• #25
                      I just moved back home (with my sister and dog) and my lids have been much worse since the move. I'm trying not to touch the dog then rub my eyes lol but believe it or not I do this constantly. I think bacteria/mites play a big role in mgd, probably more than we realize. I cleaned my bedding and bought tea tree shampoo so hopefully it helps too.


                      • #26
                        From what I understand, demodex are not "foreign invaders" to humans (or dogs or horses etc.). It is normal for all to have demodex living in our follicles. They are usually considered commensal (i.e., live with, on or in causing no harm).

                        And I don't think they "jump" from, say, a dog to a human to cause 'illness'. For example, demodectic mange (that dogs get) isn't transmissible to humans.

                        Having said that, demodex can grow out of control when something bad is happening in the body. My old lab had patches of 'discolorations' on his muzzle from a demodex 'infestation'. He was hypothyroid. I was told by the vet that immune problems and underlying conditions can lead to an overgrowth of demodex. The 'infestation' didn't cause him any harm tho - it was not pustular.

                        I've said this before here (and it might sound strange), but I would talk to a vet to get examined for a demodex problem. It was so easy with my old lab... the vet simply scraped a little bit of the area on his muzzle, put the scraping on a microscope slide, turned around to her microscope on the counter, and looked. She let me look. It wasn't a matter of whether we saw demodex or not. They should be there. I was about the NUMBER of demodex (i.e., what would be considered "too many").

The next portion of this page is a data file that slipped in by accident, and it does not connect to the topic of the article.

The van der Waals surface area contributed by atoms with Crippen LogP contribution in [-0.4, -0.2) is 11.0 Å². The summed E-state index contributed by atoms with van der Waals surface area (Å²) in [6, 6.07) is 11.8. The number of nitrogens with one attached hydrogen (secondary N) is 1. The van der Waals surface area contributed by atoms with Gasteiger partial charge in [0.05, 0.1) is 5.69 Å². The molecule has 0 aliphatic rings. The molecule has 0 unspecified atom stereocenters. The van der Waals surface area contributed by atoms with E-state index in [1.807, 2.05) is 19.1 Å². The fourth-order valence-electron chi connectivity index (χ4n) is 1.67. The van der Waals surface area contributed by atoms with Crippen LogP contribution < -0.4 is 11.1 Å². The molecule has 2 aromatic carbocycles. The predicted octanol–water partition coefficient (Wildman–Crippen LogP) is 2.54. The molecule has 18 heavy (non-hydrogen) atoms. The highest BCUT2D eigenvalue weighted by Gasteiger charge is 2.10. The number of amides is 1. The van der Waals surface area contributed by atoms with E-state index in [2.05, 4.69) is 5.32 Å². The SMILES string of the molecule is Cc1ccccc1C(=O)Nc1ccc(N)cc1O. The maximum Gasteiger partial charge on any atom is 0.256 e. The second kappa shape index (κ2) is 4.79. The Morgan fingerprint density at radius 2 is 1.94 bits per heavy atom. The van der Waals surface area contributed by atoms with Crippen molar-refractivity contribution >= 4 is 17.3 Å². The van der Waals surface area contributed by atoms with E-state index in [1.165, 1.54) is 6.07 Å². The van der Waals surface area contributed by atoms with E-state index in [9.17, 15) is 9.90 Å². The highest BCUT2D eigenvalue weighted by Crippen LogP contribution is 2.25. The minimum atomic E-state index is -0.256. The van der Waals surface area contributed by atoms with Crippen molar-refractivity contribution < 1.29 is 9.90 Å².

For some reason, vets seem to still use tried-and-true instruments to diagnose... there was nothing fancy about it. They just know what they're doing and looking for!

                        AND (!!) they don't charge you $400 for this test (which is what I know some doctors charge). I think I paid around $40!!


                        • #27
                          Oh sheesh. I forgot why I was even posting the above...

                          There is a news story today about rosacea (papulopustular) and topical Ivermectin 1%. Here's a link:

                          It seems that topical Ivermectin 1% cream flew through two important phase III clinical trials. Ivermectin, as a reminder, is known to kill demodex mites.

                          The latest thinking regarding the pathogenesis of rosacea is that this common chronic inflammatory skin disease is not caused by demodex mites, Propionibacterium acnes, or any other pathogen, she explained. In the current concept, cathelicidin proteins that are present in the epidermis as part of the vanguard of the innate immune system play a key role. When these proteins detect a foreign invader on the skin – bacterial, viral, or fungal – they release toxic enzymes, including cathelicidin LL-37, which kill the offending organism. High levels of LL-37 are proinflammatory, angiogenic, and activate the acquired immune system, effects that would explain the chronic skin redness and telangiectasias of rosacea. The trouble is, demodex is not a foreign invader.

                          "The innate immune system is not supposed to be triggered by demodex or P. acnes. They’re supposed to be in the follicle. They live there," Dr. Baldwin said.

                          Why the innate immune system of patients with PPR is apparently alerted by demodex, part of the normal fauna, requires further study, she added.
                          If this is so good for PPR rosacea, I would be curious if it could help dry eye... even tho we might not know why.


                          • #28
                            I like the way you think, spmcc. Now if we just had a list of good vets!


                            • #29
                              Dear little mermaid ,

                              Great asvice i will ask a few in CA they are more holistically thinking...You see...even vets better then these doctors..:}
                              Look can't speak and Vet needs to fix problem..we are telling those doctors what is the problem and there is no solutions .Doctors can't think out of book...O.M. G. don't let me start